Remembrance Day marks the anniversary of the official end of the World War I hostilities on November 11, 1918. World War I was a massive conflict played out over the whole globe, but particularly in Europe, where troops from Canada supported the Allied forces.
World War I resulted in the loss of huge numbers of lives amongst both civilians and military personnel. Many more people were badly injured. The war left great emotional scars in the servicemen, who had experienced it, and in the communities, whose sons, brothers, fathers, uncles and even grandfathers had died. Remembrance Day commemorates those who died in armed conflicts, particularly in and since World War I.
In Canada, November 11 is officially called Remembrance Day, but it is also known as Armistice Day and Poppy Day.
Remembrance Day is symbolized by the artificial poppies that people wear and place at war memorials. The poppies may be worn or placed singly or as wreaths. The use of the poppy as a symbol of remembrance comes from a poem written by John McCrae, a Canadian doctor serving in the military. The poem is called “In Flanders Fields” and describes the poppies growing in the Flemish graveyards where soldiers were buried.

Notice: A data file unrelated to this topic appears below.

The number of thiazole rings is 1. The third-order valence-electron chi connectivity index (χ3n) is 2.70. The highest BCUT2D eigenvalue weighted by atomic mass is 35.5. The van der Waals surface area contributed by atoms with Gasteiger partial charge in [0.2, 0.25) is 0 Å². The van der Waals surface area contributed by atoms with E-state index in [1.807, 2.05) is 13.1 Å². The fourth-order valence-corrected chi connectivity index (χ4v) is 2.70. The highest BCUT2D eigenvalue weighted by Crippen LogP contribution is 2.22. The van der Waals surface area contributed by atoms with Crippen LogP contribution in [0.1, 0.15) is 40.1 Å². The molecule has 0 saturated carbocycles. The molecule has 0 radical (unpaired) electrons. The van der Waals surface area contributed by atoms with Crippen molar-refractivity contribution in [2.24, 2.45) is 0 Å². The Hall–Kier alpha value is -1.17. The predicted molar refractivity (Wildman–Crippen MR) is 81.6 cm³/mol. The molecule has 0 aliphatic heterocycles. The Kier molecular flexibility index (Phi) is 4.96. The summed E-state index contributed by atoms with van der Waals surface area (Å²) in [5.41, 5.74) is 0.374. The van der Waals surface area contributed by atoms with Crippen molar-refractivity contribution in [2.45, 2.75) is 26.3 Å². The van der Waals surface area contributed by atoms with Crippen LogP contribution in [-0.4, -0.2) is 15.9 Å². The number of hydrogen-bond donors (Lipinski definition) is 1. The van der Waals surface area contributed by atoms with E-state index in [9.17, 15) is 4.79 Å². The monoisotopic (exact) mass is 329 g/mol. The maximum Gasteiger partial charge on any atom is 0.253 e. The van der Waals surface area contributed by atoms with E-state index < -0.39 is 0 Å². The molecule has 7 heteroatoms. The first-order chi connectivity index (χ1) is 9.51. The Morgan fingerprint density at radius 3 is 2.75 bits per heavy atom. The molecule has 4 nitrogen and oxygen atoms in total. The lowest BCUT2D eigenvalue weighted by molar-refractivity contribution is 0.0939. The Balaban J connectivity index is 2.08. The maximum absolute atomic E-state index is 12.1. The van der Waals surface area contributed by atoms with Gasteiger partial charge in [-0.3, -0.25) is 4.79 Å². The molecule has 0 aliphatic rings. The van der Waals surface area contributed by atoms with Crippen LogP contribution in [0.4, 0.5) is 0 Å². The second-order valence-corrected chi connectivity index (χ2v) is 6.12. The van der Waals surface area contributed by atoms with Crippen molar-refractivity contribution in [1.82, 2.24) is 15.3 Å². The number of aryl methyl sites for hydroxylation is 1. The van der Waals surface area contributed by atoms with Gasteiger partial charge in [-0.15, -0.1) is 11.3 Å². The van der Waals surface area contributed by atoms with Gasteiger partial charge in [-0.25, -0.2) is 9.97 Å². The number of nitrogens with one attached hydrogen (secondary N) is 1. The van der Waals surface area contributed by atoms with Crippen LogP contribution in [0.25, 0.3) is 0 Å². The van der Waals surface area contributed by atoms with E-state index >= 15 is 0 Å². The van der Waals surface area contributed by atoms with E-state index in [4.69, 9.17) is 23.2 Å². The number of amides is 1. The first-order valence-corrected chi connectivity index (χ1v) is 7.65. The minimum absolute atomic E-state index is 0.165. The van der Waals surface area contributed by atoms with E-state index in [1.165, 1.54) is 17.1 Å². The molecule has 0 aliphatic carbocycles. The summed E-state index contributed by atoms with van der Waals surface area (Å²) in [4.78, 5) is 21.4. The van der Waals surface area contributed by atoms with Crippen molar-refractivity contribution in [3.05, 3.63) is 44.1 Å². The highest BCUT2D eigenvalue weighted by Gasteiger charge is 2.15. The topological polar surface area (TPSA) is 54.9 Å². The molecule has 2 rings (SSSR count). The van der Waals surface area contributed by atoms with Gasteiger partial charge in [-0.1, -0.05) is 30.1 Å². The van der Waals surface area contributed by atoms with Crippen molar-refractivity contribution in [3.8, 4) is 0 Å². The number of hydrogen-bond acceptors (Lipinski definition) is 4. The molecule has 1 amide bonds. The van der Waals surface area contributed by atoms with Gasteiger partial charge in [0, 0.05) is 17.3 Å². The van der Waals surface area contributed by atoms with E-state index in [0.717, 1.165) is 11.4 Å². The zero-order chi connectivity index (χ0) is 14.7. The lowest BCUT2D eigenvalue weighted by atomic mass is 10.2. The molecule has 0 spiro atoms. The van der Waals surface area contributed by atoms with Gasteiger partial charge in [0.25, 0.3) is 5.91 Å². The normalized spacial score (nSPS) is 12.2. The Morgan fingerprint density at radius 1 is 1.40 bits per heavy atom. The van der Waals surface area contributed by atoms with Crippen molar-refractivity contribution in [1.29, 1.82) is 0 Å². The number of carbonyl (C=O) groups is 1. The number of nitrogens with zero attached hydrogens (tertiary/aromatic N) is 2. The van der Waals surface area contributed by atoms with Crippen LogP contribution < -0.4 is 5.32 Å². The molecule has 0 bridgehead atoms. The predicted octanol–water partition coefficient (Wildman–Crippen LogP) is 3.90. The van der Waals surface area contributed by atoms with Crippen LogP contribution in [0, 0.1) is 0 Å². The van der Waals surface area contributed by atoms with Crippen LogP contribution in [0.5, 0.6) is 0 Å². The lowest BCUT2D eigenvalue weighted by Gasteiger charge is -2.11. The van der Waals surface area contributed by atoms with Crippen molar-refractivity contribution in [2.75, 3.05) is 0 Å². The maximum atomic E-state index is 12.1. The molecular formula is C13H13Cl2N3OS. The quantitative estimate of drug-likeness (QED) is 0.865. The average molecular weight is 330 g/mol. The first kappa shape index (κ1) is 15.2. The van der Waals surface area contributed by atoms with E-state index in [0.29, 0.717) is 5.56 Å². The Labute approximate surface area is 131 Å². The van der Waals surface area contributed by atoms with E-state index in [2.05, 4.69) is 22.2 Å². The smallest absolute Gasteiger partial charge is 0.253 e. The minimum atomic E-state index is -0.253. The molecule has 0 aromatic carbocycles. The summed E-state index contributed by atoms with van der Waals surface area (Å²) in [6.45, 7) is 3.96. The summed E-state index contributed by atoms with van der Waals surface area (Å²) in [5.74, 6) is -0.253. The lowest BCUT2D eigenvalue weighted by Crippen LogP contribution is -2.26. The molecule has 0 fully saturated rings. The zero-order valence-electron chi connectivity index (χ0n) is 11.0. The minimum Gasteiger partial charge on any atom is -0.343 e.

Poppies grow well in soil that has been disturbed. They also grew in large numbers on battle fields. The red color of their petals reminded people of the blood lost by victims of and casualties in the conflict.
Other symbols of Remembrance Day are the war memorials, which are often near the geographical center of communities. These commemorate members of the community, who have died in military action. A particularly well-known memorial is the Tomb of the Unknown Soldier in Ottawa, Ontario. The military parades held on November 11 are also symbolic of Remembrance Day.
If you would like to gain more insight into what Remembrance Day in Canada means, check out Veteran Affairs Canada which will provide you with information on why we should remember, who and what we should remember, and how we should remember.
Although Remembrance Day in Canada concentrates on honouring those who fought in the First World War, the Second World War, and the Korean War, we should also take the time to pay our respects to the Canadians who are currently in Afghanistan and those who have lost their lives in other wars.